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After So Long, the Quest Itself Becomes the Quest In 'Doctor Who: Underworld'

The classical roots of Underworld give the story a solid foundation, but not much is built upon it.

Doctor Who: Underworld

Distributor: Warner
Cast: Tom Baker, Louise Jameson, John Leeson
Network: BBC
Release Date: 2010-07-06

Throughout Underworld the crew of a dilapidated space ship from the dead world of Minyos utter a phrase they’ve repeated for 100,000 years: “The quest is the quest.” Their quest is to find and retrieve an elusive ship, the P7E, that contains their race’s only hope of survival, but their mantra is spoken not with conviction but rather with resignation. They’ve been at it for so long that actually completing their mission hardly seems realistic. After so long, the quest itself becomes the quest.

Watching Underworld is also like this. The story of a few survivors of a dead world chasing their genetic inheritance around the universe for a thousand centuries is an intriguing story, maybe even for a series of its own. That these people are able to do this thanks to the regeneration technology of the Time Lords of Gallifrey makes it Doctor Who. The Doctor (Tom Baker) and Leela (Louise Jameson) arrive on the Minyan ship, the R1C, after the TARDIS runs afoul of a spiral nebula. Though the Minyan people distrust the Time Lords, they allow the Doctor to help them repair their ship. After they trace the P7E’s signal to inside the spiral nebula, the Minyans plow their ship inside. Once there they discover the P7E buried amidst rubble and debris and the ancestors of the crew living in the core of a planetoid that formed around the derelict ship.

When the Minyans and the Doctor set out to explore the planetoid, the audience is treated to a chroma key world where everything looks like someone’s playing a trick on the local news’ meteorologist. It looks bad, even for a show notorious for its low budget. Then, something happens. For a while, the actors sell it. There’s enough running about and hiding behind boulders that aren’t really there to distract from the artifice for a few scenes, but the bit wears thin when it becomes obvious how much of the action--or lack of it -- is to take place in front of the blue screen.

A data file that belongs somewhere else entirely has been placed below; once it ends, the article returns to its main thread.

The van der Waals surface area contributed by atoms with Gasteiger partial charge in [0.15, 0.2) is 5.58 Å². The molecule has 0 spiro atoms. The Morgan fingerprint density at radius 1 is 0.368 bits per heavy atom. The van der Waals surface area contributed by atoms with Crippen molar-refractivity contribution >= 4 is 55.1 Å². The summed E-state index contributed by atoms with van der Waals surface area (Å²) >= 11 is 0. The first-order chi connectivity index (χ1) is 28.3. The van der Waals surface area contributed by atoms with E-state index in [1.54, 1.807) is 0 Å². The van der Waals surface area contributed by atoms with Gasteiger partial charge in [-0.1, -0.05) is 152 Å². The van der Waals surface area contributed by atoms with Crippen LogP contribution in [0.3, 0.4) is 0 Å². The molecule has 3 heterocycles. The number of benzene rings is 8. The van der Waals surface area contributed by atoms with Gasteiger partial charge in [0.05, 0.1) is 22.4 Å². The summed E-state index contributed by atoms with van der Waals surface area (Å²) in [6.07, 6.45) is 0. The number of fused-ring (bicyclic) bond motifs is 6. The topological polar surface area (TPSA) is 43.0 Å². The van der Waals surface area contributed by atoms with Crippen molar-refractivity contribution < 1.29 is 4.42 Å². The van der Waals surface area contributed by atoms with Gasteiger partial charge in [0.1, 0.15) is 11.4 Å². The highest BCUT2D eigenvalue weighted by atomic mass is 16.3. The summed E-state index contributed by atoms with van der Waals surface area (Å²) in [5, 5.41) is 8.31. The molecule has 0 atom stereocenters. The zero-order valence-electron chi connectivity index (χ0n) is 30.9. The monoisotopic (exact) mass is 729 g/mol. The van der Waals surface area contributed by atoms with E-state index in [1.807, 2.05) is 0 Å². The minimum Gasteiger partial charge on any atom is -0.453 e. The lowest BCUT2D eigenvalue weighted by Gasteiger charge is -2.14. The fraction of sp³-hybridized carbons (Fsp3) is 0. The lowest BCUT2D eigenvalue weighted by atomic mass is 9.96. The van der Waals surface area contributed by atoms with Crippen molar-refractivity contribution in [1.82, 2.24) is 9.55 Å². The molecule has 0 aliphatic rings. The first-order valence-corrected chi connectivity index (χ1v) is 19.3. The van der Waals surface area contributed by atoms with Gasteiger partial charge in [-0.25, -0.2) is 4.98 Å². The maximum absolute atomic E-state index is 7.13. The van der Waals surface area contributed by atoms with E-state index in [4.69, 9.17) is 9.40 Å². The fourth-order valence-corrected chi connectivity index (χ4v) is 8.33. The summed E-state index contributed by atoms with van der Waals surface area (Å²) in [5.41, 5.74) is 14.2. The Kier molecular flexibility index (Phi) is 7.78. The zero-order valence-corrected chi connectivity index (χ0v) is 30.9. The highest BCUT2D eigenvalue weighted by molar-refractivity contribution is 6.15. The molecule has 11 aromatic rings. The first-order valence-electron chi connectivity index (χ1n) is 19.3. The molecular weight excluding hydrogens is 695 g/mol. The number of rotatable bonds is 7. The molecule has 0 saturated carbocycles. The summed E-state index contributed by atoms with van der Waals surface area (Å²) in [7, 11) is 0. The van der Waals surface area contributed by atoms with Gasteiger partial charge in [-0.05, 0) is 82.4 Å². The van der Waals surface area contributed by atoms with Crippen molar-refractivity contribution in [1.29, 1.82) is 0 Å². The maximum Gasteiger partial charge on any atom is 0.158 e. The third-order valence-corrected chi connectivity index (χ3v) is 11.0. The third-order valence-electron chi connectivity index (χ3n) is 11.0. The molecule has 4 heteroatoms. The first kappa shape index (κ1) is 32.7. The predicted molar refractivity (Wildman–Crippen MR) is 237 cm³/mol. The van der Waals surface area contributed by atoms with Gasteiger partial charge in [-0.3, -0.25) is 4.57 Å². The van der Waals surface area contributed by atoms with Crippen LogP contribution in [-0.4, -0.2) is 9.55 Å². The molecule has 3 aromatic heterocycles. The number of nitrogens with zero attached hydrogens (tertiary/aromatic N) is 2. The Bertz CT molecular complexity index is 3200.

According to the bonus featurette “Into the Unknown”, the effects were shot simultaneously with the actors using two cameras. One camera filmed the actors against a blue background and the other shot a miniature model. Camera placement and movement had to be precise, creating many awkward pauses in which characters don’t say anything for uncomfortable amounts of time.

Things improve when the scene shifts to the interior of the subterranean society. The Doctor and the Minyans discover a strictly segregated society of slaves, called trogs, Seers and the Oracle that rules them. The Seers wear all black and have masks that cover their entire faces save for several small metallic rings that serve as placeholders for their facial features. The effect is Darth Vader-like, combined with something from an S&M party. Entrusting a good deal of narrative weight to actors whose features are completely covered is something of a specialty on the show. These characters aren’t three-dimensional, but they’re terrifying, which is exactly what they’re supposed to be.

Leela is a different story. Her character, in the Doctor’s words, is “primitive, wild, warlike, aggressive, tempestuous and bad tempered, too.” That’s all very apparent, but in a companion for the Doctor it doesn’t work. Other companions, like Jo and Sarah Jane, aren’t as knowledgeable of the workings of the universe at the Doctor, but they’re street smart, and both incarnations of Romana are viewed as the Doctor’s equal. The Doctor treats Leela as a bratty child, frequently pointing out her lack of intelligence. That she’s attired in a low cut leather shirt and skimpy shirt only serves to point out what the creators must have thought of her.

Underworld owes a debt to the classical story of Jason and the Argonauts, with references to the tale dropped throughout the story in the names of the ship P7E (“Persephone”) to the Minyans (“Minoans”). The classical roots give the story a solid foundation, but not much is built upon it. The clunkiness brought on by the special effects spreads throughout the rest of the story in the form of flubbed lines and actors tripping over themselves.

“Into the Unknown” explains that, because this story was one of the final stories of season 15, much of the budget was gone, leaving almost no money to produce the story. The producers soldiered on, though, creating an ambitious story that’s seriously flawed.

Other bonus features include a series of grainy video out takes from the production that show the actors learning to work with the blue screen and the fun they all seemed to be having despite not knowing exactly what they were doing. It’s more entertaining than the story itself, and certainly a lot more fun.

The story of Underworld, from its production to its original broadcast, is like the quest of the Minyans. There were many obstacles in the way, but the creators continued on despite the odds. The entire work is an apt metaphor for any kind of creative endeavor. You have an idea and you spend time exploring that idea, ways that will make it work and things that will make it better. You look around for inspiration.

Sometimes the end result comes quickly and it’s off to the next project, but other times there are false starts, endless reworkings and second guesses. Sometimes it takes so long it seems the end will never come, and just sitting down to work, even for a few minutes, becomes an accomplishment.


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